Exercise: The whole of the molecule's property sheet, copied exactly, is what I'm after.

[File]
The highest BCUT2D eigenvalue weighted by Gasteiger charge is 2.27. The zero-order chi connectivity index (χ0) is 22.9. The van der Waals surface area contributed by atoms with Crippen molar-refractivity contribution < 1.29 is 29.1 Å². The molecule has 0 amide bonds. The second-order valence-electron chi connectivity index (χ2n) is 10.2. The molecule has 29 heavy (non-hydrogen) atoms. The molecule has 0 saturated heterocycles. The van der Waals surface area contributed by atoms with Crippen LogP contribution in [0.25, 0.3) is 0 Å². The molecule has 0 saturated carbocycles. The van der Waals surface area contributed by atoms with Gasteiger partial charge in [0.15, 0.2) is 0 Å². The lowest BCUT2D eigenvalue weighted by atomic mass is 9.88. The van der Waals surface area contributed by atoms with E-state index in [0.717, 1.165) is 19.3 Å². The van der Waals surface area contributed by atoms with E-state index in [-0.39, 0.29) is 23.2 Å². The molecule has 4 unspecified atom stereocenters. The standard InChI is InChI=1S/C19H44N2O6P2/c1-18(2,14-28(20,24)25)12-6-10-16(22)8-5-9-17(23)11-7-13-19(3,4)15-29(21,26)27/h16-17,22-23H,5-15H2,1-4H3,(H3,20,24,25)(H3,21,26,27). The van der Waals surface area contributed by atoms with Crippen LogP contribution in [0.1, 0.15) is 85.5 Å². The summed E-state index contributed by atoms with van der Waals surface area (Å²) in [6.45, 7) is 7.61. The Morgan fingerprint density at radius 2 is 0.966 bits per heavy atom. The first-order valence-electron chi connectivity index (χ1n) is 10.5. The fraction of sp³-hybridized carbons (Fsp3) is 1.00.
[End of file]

The highest BCUT2D eigenvalue weighted by Gasteiger charge is 2.27. The zero-order chi connectivity index (χ0) is 22.9. The van der Waals surface area contributed by atoms with Crippen molar-refractivity contribution < 1.29 is 29.1 Å². The molecule has 0 amide bonds. The second-order valence-electron chi connectivity index (χ2n) is 10.2. The molecule has 29 heavy (non-hydrogen) atoms. The molecule has 0 saturated heterocycles. The van der Waals surface area contributed by atoms with Crippen LogP contribution in [0.25, 0.3) is 0 Å². The molecule has 0 saturated carbocycles. The van der Waals surface area contributed by atoms with Gasteiger partial charge in [0.15, 0.2) is 0 Å². The lowest BCUT2D eigenvalue weighted by atomic mass is 9.88. The van der Waals surface area contributed by atoms with E-state index in [0.717, 1.165) is 19.3 Å². The van der Waals surface area contributed by atoms with E-state index in [-0.39, 0.29) is 23.2 Å². The molecule has 4 unspecified atom stereocenters. The standard InChI is InChI=1S/C19H44N2O6P2/c1-18(2,14-28(20,24)25)12-6-10-16(22)8-5-9-17(23)11-7-13-19(3,4)15-29(21,26)27/h16-17,22-23H,5-15H2,1-4H3,(H3,20,24,25)(H3,21,26,27). The van der Waals surface area contributed by atoms with Crippen LogP contribution in [0.1, 0.15) is 85.5 Å². The summed E-state index contributed by atoms with van der Waals surface area (Å²) in [6.45, 7) is 7.61. The Morgan fingerprint density at radius 2 is 0.966 bits per heavy atom. The first-order valence-electron chi connectivity index (χ1n) is 10.5. The fraction of sp³-hybridized carbons (Fsp3) is 1.00.